Seeking secondary opportunities
Many young farmers use their parents as mentors and resources from whom they inherit land to start their own operation. However, some take matters into their own hands. Beginning farmer Ben Jones is looking into entrepreneurial opportunities to develop relationships with local farmers and to get land of his own to try out in the future.
“I’m thinking of adding a seed dealership to our operation to get to know more farmers in our area, and maybe, someday, some of those relationships could turn into land opportunities,” the Milford, Iowa, farmer posts on the Farmers for the Future network. “Does anyone know about how much commission you earn per unit or bag? Would it be worth the time?”
Farmers for the Future members offer their help to the 25-year-old.
“It depends on what company you go with on how you get paid. You only get paid based on sales volume, and it’s pretty low,” part-time Kansas farmer Morgan McNeal advises. “We make most of our money treating the soybeans with insecticide, fungicide, and inoculant.”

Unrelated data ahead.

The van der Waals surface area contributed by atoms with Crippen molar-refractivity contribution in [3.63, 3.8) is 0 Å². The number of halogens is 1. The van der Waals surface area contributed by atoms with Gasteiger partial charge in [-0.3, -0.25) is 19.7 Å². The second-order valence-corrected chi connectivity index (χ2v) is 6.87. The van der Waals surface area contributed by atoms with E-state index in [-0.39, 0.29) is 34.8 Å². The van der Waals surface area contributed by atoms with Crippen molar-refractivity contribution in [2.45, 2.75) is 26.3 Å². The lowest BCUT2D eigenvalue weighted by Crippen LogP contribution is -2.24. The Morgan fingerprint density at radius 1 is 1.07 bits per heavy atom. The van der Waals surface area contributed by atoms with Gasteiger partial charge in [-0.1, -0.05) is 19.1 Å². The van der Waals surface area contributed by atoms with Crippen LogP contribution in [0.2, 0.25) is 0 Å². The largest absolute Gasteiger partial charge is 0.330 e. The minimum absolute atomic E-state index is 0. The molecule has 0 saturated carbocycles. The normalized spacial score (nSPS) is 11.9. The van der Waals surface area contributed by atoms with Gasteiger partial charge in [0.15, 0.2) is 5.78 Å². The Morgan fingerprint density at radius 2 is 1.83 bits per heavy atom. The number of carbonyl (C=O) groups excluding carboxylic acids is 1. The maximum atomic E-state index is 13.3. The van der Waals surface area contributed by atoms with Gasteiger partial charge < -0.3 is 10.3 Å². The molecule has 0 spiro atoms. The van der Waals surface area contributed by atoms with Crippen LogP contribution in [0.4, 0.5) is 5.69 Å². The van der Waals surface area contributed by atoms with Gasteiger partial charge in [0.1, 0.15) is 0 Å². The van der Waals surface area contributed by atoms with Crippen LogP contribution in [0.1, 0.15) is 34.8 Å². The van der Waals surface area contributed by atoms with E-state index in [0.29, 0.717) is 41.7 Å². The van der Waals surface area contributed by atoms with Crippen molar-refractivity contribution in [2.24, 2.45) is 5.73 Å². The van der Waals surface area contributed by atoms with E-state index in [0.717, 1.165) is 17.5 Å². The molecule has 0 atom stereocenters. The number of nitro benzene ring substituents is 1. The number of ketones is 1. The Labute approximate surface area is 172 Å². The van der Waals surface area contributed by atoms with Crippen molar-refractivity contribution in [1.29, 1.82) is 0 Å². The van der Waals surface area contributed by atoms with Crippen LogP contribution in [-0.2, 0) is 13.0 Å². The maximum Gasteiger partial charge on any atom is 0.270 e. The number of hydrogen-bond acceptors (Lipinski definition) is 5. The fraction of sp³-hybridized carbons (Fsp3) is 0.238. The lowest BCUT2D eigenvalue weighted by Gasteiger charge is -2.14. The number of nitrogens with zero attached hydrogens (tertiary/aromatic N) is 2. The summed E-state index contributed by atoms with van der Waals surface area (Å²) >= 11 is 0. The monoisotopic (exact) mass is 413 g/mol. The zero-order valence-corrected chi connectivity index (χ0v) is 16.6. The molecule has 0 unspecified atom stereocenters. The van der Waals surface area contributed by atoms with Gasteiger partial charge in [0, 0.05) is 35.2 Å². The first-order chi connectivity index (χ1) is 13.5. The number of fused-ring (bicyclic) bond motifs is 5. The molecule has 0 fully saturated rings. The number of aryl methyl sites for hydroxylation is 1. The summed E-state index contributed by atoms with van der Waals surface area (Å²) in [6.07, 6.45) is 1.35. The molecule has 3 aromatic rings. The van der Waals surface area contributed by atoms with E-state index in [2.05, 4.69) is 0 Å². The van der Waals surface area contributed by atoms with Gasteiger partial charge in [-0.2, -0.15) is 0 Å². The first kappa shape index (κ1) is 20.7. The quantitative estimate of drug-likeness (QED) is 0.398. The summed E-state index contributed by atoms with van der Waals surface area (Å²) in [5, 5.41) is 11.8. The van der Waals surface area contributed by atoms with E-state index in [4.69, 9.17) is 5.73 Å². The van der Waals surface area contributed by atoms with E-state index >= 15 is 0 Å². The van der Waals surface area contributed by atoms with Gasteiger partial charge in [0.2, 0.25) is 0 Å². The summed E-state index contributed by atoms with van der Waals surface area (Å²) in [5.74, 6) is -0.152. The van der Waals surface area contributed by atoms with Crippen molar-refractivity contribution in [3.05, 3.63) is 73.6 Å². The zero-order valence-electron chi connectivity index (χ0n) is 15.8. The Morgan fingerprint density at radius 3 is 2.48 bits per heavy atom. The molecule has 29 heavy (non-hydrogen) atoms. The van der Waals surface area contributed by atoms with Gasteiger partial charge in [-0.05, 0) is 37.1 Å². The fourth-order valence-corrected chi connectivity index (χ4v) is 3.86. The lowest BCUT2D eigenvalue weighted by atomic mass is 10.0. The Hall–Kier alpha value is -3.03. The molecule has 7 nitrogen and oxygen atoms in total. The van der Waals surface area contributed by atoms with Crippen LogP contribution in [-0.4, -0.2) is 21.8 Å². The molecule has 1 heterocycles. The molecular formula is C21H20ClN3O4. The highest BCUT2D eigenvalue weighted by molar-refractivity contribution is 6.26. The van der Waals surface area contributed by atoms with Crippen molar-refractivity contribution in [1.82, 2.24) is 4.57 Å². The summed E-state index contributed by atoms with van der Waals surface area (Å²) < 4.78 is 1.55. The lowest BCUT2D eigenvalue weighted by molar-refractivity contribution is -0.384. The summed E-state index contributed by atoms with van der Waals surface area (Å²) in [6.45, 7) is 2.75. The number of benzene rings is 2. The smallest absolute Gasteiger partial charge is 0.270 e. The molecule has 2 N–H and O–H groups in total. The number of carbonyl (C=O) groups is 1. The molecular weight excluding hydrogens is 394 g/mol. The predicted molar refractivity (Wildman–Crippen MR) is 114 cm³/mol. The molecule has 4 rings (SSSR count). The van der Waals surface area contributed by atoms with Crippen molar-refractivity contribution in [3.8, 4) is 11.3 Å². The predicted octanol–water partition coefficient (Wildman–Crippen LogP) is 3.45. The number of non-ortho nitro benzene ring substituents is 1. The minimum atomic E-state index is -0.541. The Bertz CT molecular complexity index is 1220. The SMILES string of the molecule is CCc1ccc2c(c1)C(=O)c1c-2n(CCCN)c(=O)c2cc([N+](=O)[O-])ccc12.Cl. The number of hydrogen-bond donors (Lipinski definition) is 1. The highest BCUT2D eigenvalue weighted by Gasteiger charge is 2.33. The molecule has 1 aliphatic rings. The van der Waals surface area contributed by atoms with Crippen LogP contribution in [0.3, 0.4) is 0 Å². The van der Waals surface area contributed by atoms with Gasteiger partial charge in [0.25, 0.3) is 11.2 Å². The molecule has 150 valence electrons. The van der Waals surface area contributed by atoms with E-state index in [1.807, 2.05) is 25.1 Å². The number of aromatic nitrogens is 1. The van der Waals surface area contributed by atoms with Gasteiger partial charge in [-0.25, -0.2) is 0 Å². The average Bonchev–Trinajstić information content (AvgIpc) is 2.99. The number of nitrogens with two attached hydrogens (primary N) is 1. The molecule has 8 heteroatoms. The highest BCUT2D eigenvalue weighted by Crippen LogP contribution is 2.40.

Scott Edward Dudek of Richmond, Michigan, recommends looking for an independent seed company rather than a large umbrella corporation.
“These would be good opportunities to start. Do not expect to get rich, as most pay $5 to $10 a bag on corn and about half that on beans,” Dudek posts.
Jones researched numerous seed dealers and bounced ideas off seed representatives as well as Farmers for the Future members in the forums before becoming a seed dealer himself. Using his experience, Jones now lends guidance to others in similar situations as when he started. Join the network
Become a member of Farmers for the Future to share photos, to seek advice, and to interact with other young and beginning farmers. Join the conversation at farmersforthefuture.com.